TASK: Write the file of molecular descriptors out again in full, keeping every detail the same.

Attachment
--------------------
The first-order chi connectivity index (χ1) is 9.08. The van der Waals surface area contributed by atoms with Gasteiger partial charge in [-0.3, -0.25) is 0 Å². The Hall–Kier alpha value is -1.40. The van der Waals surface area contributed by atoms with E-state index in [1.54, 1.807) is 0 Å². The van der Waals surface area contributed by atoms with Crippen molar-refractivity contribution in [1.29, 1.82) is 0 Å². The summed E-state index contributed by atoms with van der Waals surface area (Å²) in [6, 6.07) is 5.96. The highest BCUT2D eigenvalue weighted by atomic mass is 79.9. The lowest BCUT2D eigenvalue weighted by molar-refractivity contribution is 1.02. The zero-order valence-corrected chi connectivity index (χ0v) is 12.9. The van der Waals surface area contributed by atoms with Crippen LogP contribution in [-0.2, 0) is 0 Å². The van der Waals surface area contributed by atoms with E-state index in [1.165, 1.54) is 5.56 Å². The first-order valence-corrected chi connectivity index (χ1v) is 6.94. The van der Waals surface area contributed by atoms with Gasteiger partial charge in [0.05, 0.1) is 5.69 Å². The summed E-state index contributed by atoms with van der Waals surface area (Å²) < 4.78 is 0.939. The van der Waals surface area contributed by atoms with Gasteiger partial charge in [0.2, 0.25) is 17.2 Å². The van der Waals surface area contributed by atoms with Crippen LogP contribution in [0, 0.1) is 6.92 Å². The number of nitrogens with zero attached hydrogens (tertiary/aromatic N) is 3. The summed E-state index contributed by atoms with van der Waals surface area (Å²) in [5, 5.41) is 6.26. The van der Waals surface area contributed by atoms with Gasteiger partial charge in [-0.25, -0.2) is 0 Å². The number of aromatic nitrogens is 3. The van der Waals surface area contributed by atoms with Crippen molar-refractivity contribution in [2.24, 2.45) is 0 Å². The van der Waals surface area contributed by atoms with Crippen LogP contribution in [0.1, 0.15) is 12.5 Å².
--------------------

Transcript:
The first-order chi connectivity index (χ1) is 9.08. The van der Waals surface area contributed by atoms with Gasteiger partial charge in [-0.3, -0.25) is 0 Å². The Hall–Kier alpha value is -1.40. The van der Waals surface area contributed by atoms with E-state index in [1.54, 1.807) is 0 Å². The van der Waals surface area contributed by atoms with Crippen molar-refractivity contribution in [1.29, 1.82) is 0 Å². The summed E-state index contributed by atoms with van der Waals surface area (Å²) in [6, 6.07) is 5.96. The highest BCUT2D eigenvalue weighted by atomic mass is 79.9. The lowest BCUT2D eigenvalue weighted by molar-refractivity contribution is 1.02. The zero-order valence-corrected chi connectivity index (χ0v) is 12.9. The van der Waals surface area contributed by atoms with Crippen LogP contribution in [-0.2, 0) is 0 Å². The van der Waals surface area contributed by atoms with E-state index in [1.165, 1.54) is 5.56 Å². The first-order valence-corrected chi connectivity index (χ1v) is 6.94. The van der Waals surface area contributed by atoms with Gasteiger partial charge in [0.05, 0.1) is 5.69 Å². The summed E-state index contributed by atoms with van der Waals surface area (Å²) < 4.78 is 0.939. The van der Waals surface area contributed by atoms with Gasteiger partial charge in [0.2, 0.25) is 17.2 Å². The van der Waals surface area contributed by atoms with Crippen LogP contribution in [0, 0.1) is 6.92 Å². The number of nitrogens with zero attached hydrogens (tertiary/aromatic N) is 3. The summed E-state index contributed by atoms with van der Waals surface area (Å²) in [5, 5.41) is 6.26. The van der Waals surface area contributed by atoms with Gasteiger partial charge in [-0.25, -0.2) is 0 Å². The number of aromatic nitrogens is 3. The van der Waals surface area contributed by atoms with Crippen molar-refractivity contribution in [2.24, 2.45) is 0 Å². The van der Waals surface area contributed by atoms with Crippen LogP contribution in [0.1, 0.15) is 12.5 Å².